I know that I can wrap both statements in a function, but I'm trying to avoid adding that overhead.  I'm giving a presentation next Wednesday at the local PS meetup and the version of the script I posted was the simplest.  It executes the simplest version of the code.  I know that I can execute these individually, outputting the totalmilliseconds values.  However, this introduces unnecessary I/O to the performance test.

I have three other bits of PS script that accomplish the same thing, but they do not require a break.  I want an apples-to-apples comparison of all of these with the least amount of overhead as possible.
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footechCommented:
Yes, depending on the surrounding code/syntax, "foreach" could be either the foreach statement or ForEach-Object cmdlet.  There's no way you could type ForEach-Object and have it be the foreach statement though.
foreach (.. in ..){..}  <-always the foreach statement
.. | foreach {..}    <-always the foreach-object cmdlet
Since the break statement only works with looping statements, and not the ForEach-Object cmdlet, that is why a break included in the scriptblock of ForEach-Object would break out of any loop that contained the ForEach-Object construct, or if there wasn't one, would halt execution of the script.

I can pipe the $GHF stream into both of these.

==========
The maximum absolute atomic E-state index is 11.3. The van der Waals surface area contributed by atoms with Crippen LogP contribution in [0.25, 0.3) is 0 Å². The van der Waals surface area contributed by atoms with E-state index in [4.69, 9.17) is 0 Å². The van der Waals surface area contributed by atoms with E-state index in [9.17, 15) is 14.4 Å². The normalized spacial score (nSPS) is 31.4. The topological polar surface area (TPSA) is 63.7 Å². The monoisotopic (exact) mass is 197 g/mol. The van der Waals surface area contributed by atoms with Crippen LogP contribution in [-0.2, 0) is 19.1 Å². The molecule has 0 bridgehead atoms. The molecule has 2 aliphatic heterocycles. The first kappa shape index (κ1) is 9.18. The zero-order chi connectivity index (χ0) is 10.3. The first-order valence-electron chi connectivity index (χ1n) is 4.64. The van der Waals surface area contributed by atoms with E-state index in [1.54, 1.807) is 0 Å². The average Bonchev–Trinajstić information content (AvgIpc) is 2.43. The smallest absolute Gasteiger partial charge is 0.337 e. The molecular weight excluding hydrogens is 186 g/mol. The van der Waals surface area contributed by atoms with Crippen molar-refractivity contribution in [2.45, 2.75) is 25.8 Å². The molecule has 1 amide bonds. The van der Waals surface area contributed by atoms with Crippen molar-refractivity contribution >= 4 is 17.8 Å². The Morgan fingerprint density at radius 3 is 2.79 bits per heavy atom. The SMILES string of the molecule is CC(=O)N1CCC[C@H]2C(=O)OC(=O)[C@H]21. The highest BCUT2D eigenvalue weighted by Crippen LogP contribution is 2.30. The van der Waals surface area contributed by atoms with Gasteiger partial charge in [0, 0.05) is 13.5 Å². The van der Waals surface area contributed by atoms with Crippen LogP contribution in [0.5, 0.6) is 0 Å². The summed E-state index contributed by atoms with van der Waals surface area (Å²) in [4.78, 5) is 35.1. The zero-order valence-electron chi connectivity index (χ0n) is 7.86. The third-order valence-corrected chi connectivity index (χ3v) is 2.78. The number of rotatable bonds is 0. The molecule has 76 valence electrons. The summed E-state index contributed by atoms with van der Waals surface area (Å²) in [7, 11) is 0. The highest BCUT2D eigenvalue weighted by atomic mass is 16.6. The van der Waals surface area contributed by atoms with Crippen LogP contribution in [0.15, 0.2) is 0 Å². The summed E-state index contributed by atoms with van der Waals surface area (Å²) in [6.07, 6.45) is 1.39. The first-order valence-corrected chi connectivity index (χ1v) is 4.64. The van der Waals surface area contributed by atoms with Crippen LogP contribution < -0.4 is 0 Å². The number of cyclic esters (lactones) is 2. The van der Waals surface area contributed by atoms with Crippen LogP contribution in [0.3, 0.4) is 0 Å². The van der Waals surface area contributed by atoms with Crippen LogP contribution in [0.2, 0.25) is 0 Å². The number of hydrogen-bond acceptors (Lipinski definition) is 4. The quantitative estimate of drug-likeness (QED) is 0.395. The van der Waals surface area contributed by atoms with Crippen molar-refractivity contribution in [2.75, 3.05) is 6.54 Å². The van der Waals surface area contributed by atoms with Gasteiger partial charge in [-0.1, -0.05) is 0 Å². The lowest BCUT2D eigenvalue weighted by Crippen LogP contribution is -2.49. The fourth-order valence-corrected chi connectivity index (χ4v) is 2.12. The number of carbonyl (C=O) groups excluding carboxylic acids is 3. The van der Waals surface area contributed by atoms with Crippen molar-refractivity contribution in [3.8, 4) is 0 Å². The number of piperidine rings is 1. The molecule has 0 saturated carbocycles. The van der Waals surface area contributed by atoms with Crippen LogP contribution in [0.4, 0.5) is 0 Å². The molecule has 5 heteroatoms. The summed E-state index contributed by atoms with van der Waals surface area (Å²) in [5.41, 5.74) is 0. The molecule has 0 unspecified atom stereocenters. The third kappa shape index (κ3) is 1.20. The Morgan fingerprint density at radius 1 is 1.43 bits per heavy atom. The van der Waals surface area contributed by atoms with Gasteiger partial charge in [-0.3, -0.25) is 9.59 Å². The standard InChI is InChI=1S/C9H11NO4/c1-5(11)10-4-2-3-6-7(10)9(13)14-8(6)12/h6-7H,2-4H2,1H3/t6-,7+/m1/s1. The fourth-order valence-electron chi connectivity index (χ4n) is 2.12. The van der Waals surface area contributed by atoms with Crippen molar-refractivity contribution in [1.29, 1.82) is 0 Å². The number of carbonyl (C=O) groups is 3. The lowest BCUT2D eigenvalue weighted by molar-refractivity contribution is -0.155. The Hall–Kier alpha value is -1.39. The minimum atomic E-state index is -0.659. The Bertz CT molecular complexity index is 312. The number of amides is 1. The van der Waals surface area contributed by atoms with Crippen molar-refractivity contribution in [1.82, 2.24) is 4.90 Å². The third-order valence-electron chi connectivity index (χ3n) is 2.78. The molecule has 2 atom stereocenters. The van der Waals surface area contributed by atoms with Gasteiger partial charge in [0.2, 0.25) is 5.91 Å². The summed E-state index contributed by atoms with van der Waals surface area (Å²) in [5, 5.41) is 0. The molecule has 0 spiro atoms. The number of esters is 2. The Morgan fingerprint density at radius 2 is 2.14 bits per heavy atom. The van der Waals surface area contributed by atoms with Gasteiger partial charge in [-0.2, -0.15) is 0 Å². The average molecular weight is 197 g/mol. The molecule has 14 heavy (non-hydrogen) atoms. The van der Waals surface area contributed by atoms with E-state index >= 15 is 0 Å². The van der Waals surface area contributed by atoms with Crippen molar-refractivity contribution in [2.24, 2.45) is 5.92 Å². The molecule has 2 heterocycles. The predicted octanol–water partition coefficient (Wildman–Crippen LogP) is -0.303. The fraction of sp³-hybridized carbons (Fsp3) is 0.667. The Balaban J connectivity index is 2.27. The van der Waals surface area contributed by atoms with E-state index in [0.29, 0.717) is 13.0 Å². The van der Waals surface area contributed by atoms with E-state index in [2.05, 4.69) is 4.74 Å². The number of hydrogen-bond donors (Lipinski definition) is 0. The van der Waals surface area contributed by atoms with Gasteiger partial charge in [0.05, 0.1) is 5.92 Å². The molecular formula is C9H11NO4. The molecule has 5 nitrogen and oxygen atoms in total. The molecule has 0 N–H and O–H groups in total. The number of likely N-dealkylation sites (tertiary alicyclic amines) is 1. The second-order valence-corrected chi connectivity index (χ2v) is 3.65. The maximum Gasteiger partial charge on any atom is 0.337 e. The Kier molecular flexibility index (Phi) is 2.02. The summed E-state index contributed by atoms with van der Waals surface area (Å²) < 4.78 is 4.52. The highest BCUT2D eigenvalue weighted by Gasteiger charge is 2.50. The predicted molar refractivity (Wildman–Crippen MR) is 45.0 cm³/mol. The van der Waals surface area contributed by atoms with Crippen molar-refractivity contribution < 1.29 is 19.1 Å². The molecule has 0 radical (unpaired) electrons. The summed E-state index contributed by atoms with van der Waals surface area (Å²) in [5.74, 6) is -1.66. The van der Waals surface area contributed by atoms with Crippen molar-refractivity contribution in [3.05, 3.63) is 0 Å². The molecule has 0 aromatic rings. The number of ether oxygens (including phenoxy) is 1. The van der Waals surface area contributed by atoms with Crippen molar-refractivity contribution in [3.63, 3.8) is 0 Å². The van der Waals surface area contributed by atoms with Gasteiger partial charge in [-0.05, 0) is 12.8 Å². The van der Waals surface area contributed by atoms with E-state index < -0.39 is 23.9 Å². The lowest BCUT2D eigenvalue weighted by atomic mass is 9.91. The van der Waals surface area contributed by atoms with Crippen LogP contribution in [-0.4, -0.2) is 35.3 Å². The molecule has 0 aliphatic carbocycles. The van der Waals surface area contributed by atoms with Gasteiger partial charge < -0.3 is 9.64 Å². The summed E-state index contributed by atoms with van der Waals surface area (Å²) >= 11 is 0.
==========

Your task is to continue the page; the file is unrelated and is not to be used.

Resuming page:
Can you show me?  I think then I could clear up any confusion.  If you mean foreach($g in $GHF){$MV = $g.Installedon; break} - that is not using the pipeline.
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aikimarkAuthor Commented:
Here is the simplest form of piping a stream into both the foreach and the foreach-object functions/statements.
PS C:\Users\Mark> $pt=""

_____________________________________________________________________________
PS C:\Users\Mark> $GHF | foreach{$PT = $g.Installedon; break}

_________________________________________________________________________________
PS C:\Users\Mark> $pt

Tuesday, November 20, 2012 12:00:00 AM

_________________________________________________________________________________
PS C:\Users\Mark> $pt=""

_________________________________________________________________________________
PS C:\Users\Mark> $GHF | foreach-object -process{$PT = $g.Installedon; break}

_________________________________________________________________________________
PS C:\Users\Mark> $pt

Tuesday, November 20, 2012 12:00:00 AM

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aikimarkAuthor Commented:
If you want to see this on your system, $GHF = get-hotfix
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footechCommented: